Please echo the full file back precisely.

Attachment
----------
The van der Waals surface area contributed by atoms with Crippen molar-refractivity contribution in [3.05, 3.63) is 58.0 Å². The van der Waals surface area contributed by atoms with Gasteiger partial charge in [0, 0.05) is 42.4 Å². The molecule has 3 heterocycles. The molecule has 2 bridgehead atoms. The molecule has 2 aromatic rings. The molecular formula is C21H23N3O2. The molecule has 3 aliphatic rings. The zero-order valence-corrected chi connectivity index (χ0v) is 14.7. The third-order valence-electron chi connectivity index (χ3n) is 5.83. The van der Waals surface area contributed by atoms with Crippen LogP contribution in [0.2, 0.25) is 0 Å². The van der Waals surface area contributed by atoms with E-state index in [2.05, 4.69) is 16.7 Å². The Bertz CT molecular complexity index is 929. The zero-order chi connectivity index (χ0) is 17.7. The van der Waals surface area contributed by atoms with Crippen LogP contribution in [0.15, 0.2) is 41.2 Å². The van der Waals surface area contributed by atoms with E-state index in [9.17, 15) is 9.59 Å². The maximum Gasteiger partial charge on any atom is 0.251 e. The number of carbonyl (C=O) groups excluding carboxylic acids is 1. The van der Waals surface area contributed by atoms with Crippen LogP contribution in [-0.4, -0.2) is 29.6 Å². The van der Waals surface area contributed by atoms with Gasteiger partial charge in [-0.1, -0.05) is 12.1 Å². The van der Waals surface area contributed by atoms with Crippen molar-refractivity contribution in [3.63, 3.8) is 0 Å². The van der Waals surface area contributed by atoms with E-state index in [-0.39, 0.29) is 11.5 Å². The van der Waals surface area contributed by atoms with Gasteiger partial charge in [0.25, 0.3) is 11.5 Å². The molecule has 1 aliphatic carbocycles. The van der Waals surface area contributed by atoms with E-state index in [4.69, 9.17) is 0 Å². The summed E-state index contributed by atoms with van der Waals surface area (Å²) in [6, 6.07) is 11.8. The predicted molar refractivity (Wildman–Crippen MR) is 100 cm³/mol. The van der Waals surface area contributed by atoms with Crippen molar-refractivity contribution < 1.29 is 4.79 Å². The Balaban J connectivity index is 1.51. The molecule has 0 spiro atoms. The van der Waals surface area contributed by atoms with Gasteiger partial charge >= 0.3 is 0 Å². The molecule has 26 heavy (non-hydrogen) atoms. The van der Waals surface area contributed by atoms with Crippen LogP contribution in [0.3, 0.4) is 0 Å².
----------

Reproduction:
The van der Waals surface area contributed by atoms with Crippen molar-refractivity contribution in [3.05, 3.63) is 58.0 Å². The van der Waals surface area contributed by atoms with Gasteiger partial charge in [0, 0.05) is 42.4 Å². The molecule has 3 heterocycles. The molecule has 2 bridgehead atoms. The molecule has 2 aromatic rings. The molecular formula is C21H23N3O2. The molecule has 3 aliphatic rings. The zero-order valence-corrected chi connectivity index (χ0v) is 14.7. The third-order valence-electron chi connectivity index (χ3n) is 5.83. The van der Waals surface area contributed by atoms with Crippen LogP contribution in [0.2, 0.25) is 0 Å². The van der Waals surface area contributed by atoms with E-state index in [2.05, 4.69) is 16.7 Å². The Bertz CT molecular complexity index is 929. The zero-order chi connectivity index (χ0) is 17.7. The van der Waals surface area contributed by atoms with Crippen LogP contribution in [0.15, 0.2) is 41.2 Å². The van der Waals surface area contributed by atoms with E-state index in [9.17, 15) is 9.59 Å². The maximum Gasteiger partial charge on any atom is 0.251 e. The number of carbonyl (C=O) groups excluding carboxylic acids is 1. The van der Waals surface area contributed by atoms with Crippen LogP contribution in [-0.4, -0.2) is 29.6 Å². The van der Waals surface area contributed by atoms with Gasteiger partial charge in [-0.1, -0.05) is 12.1 Å². The van der Waals surface area contributed by atoms with Crippen molar-refractivity contribution in [3.63, 3.8) is 0 Å². The van der Waals surface area contributed by atoms with E-state index in [-0.39, 0.29) is 11.5 Å². The van der Waals surface area contributed by atoms with Gasteiger partial charge in [0.25, 0.3) is 11.5 Å². The molecule has 1 aliphatic carbocycles. The van der Waals surface area contributed by atoms with E-state index in [4.69, 9.17) is 0 Å². The summed E-state index contributed by atoms with van der Waals surface area (Å²) in [6, 6.07) is 11.8. The predicted molar refractivity (Wildman–Crippen MR) is 100 cm³/mol. The van der Waals surface area contributed by atoms with Crippen molar-refractivity contribution < 1.29 is 4.79 Å². The Balaban J connectivity index is 1.51. The molecule has 0 spiro atoms. The van der Waals surface area contributed by atoms with Gasteiger partial charge >= 0.3 is 0 Å². The molecule has 26 heavy (non-hydrogen) atoms. The van der Waals surface area contributed by atoms with Crippen LogP contribution in [0.3, 0.4) is 0 Å².